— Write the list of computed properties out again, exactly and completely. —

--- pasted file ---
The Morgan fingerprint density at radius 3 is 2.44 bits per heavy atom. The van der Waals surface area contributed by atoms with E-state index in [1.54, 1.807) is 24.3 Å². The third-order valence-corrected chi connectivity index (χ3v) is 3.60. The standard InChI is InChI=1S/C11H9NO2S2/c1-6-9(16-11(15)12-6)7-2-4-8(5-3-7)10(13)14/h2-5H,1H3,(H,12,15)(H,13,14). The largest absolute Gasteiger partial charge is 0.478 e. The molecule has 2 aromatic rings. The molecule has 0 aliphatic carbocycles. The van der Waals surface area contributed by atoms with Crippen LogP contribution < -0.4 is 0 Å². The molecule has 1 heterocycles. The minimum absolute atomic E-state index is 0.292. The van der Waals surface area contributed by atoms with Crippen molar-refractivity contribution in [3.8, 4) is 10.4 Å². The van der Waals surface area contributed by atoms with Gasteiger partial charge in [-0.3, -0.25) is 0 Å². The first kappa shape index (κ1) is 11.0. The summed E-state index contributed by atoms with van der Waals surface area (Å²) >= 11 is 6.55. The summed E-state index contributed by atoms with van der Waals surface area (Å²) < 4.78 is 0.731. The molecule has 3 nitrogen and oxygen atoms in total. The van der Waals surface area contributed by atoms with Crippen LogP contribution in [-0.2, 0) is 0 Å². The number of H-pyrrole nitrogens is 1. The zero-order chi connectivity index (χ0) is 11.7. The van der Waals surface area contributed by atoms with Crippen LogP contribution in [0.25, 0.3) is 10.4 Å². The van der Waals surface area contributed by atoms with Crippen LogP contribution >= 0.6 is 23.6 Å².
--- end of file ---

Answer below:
The Morgan fingerprint density at radius 3 is 2.44 bits per heavy atom. The van der Waals surface area contributed by atoms with E-state index in [1.54, 1.807) is 24.3 Å². The third-order valence-corrected chi connectivity index (χ3v) is 3.60. The standard InChI is InChI=1S/C11H9NO2S2/c1-6-9(16-11(15)12-6)7-2-4-8(5-3-7)10(13)14/h2-5H,1H3,(H,12,15)(H,13,14). The largest absolute Gasteiger partial charge is 0.478 e. The molecule has 2 aromatic rings. The molecule has 0 aliphatic carbocycles. The van der Waals surface area contributed by atoms with Crippen LogP contribution < -0.4 is 0 Å². The molecule has 1 heterocycles. The minimum absolute atomic E-state index is 0.292. The van der Waals surface area contributed by atoms with Crippen molar-refractivity contribution in [3.8, 4) is 10.4 Å². The van der Waals surface area contributed by atoms with Gasteiger partial charge in [-0.3, -0.25) is 0 Å². The first kappa shape index (κ1) is 11.0. The summed E-state index contributed by atoms with van der Waals surface area (Å²) >= 11 is 6.55. The summed E-state index contributed by atoms with van der Waals surface area (Å²) < 4.78 is 0.731. The molecule has 3 nitrogen and oxygen atoms in total. The van der Waals surface area contributed by atoms with Crippen LogP contribution in [-0.2, 0) is 0 Å². The number of H-pyrrole nitrogens is 1. The zero-order chi connectivity index (χ0) is 11.7. The van der Waals surface area contributed by atoms with Crippen LogP contribution in [0.25, 0.3) is 10.4 Å². The van der Waals surface area contributed by atoms with Crippen LogP contribution >= 0.6 is 23.6 Å².